Global Business @ Meridian: U.S. Department of Commerce

Ms. Aileen Nandi, Mr. James Fluker, Mr. Jonathan Goldberg, Mr. Puru Trivedi
Ms. Aileen Nandi, Mr. James Fluker, Ms. Catherine Robinson, Mr. Jonathan Goldberg, Ms. Kate Beale, and Mr. Puru Trivedi

Overview

Meridian held an installment of the Global Business@Meridian breakfast series on July 28th, 2017.  Hosted by Ms. Kate Beale, Associate Vice President at PhRMA, the program featured Aileen Nandy, Deputy Senior Commercial Officer and James Fluker, Principal Commercial Officer departing for India to assume their posts and drew over 20 corporate leaders together to engage in an off-the-record dialogue on economic challenges and opportunities in India.

Sponsor

In Attendance

Corporate Council Members:

Abbott
Brown-Forman
Caterpillar
First Data Corporation
Gallup
Squire Patton Boggs
STUDIOS Architecture
The Coca-Cola Company
Visa

U.S. Department of Commerce: Aileen Nandi (Deputy Senior Commerical Officer), James Fluker (Principal Commerical Officer), Jonathan Goldberg (International Trade Specialist)

Guests: The Cohen Group, Ecolab, FICCI USA, Lockheed Martin, National Association of Manufacturers, Pfizer, SANNAM S4, Sanofi Aventis, The Asia Group, Thomson Reuters, U.S. Chamber of Commerce, U.S. Federal Trade Commission

Meridian International Center: Puru Trivedi, Lizzy Ramey

Featured Remarks:

  • Kate Beale, PhRMA
    Following around-the-table guest introductions facilitated by Puru Trivedi, Ms. Beale highlighted the importance of the strong partnership that many of the companies around the table had with the U.S. Department of Commerce that has led to significant economic growth and opportunity in India. She opened up the floor to discussion so that representatives could highlight current initiatives and challenges they are currently facing in India.

Key Discussion Highlights

  • Intellectual Property: Current IP policy in India is a challenge that faces nearly all the companies present at this breakfast. Despite recent policy changes that signified that there may be changes to the environment, India seems to now be backing away from codified international standards, presenting issues ranging from pricing of medical and pharmaceutical equipment to inability to access markets. Any solution should take a three-pronged approach: creating strong and clear IP policy, having strong institutions that enforce that policy, and maintaining predictive regulatory processes.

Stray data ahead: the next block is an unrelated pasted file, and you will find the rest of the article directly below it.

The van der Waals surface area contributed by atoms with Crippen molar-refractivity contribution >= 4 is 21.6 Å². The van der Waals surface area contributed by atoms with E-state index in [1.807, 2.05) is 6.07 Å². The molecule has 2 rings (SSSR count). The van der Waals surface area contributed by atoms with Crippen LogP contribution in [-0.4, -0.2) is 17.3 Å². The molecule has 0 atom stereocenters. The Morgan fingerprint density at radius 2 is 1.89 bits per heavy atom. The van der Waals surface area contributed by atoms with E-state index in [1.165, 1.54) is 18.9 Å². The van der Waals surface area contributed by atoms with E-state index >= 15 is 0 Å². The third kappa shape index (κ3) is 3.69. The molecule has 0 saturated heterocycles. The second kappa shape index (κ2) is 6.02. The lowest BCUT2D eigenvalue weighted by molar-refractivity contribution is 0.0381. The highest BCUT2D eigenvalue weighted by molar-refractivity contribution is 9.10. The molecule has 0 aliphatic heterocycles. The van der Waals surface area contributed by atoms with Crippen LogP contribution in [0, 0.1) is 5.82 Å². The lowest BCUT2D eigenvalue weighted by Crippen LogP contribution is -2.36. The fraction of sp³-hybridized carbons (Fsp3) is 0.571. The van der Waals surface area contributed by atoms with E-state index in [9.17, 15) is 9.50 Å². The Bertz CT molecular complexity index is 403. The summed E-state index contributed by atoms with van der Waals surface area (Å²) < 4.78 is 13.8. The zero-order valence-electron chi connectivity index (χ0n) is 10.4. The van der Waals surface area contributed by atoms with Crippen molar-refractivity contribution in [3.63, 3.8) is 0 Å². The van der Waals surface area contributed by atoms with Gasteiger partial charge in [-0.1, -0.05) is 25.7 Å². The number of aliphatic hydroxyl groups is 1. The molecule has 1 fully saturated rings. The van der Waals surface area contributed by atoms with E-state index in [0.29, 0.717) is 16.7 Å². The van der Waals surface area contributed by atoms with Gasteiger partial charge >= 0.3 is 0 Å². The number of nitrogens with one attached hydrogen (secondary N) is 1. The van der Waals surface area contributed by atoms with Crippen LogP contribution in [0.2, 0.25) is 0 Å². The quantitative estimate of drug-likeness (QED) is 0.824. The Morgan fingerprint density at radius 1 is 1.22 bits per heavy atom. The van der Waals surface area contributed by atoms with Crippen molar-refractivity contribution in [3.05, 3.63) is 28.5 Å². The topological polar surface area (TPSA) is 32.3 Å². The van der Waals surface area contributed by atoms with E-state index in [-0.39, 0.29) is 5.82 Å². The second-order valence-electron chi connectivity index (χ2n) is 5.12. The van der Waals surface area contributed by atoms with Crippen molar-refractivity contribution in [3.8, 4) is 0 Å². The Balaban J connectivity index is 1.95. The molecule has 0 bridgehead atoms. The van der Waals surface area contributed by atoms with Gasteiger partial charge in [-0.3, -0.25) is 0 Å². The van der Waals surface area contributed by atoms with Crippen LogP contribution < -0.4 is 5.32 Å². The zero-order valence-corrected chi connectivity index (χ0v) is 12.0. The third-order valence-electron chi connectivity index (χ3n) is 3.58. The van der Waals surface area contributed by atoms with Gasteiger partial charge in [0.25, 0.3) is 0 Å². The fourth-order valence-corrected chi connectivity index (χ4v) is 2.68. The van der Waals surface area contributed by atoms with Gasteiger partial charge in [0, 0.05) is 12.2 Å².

• Transparency in Government: One of the challenges in doing business in India is the abrupt and frequent policy changes. Ever-changing policies regarding energy or trade prevent consistent growth and increase compliancy risks for companies doing business in India. It is often difficult to understand who is the decision maker in the Indian government as well. Transparency and predictability would allow for American businesses to partner more with local entrepreneurs and companies to create lasting impact and change. The partnership that American companies have with counterparts at the U.S. Department of Commerce allow for more access and communication about these issues and others such as tax grade and pricing with the Indian government.
  • Digital Finance: Demonetization in India presents opportunities for both consumers and the government. At the moment, India is losing out on a 3.2% increase in their GDP due to the shadow economy. A shift towards relying more on digital methods of payment would increase consumer protections and build a system of transparency and accountability from the ground up.
  • Entrepreneurial Initiatives: Despite various challenges, many of the companies in attendance highlighted several fruitful entrepreneurial initiatives taking place in India. Pfizer recently launched Idea Delhi which connects local entrepreneurs with incubators so that they can learn the skills they need to grow their business. The emergence of smart cities in India presents opportunities for Caterpillar and STUDIOS to engage with local businesses and the government to build their infrastructure and transportation systems. Prime Minister Modi has led the way to open up defense contracts with private businesses in which Lockheed Martin is competing for currently. Additionally, Prime Minister Modi has instilled a sense of competitive federalism, allowing for businesses to engage directly at the state level, opening up many other opportunities.

Meridian looks forward to working with the U.S. Department of Commerce on a number of upcoming initiatives and remaining engaged with programming around India.

For Council items, please contact Puru P. Trivedi, Director for Corporate Relations | 202-939-5524 | ptrivedi@meridian.org

Project summary

Global Business @ Meridian: U.S. Department of Commerce | July 2017
Number of Attendees: 20
Regions: South and Central Asia
Countries: India
Impact Areas: Business and Trade
Program Areas: Diplomacy
Partners: Private Sector, Diplomatic Corps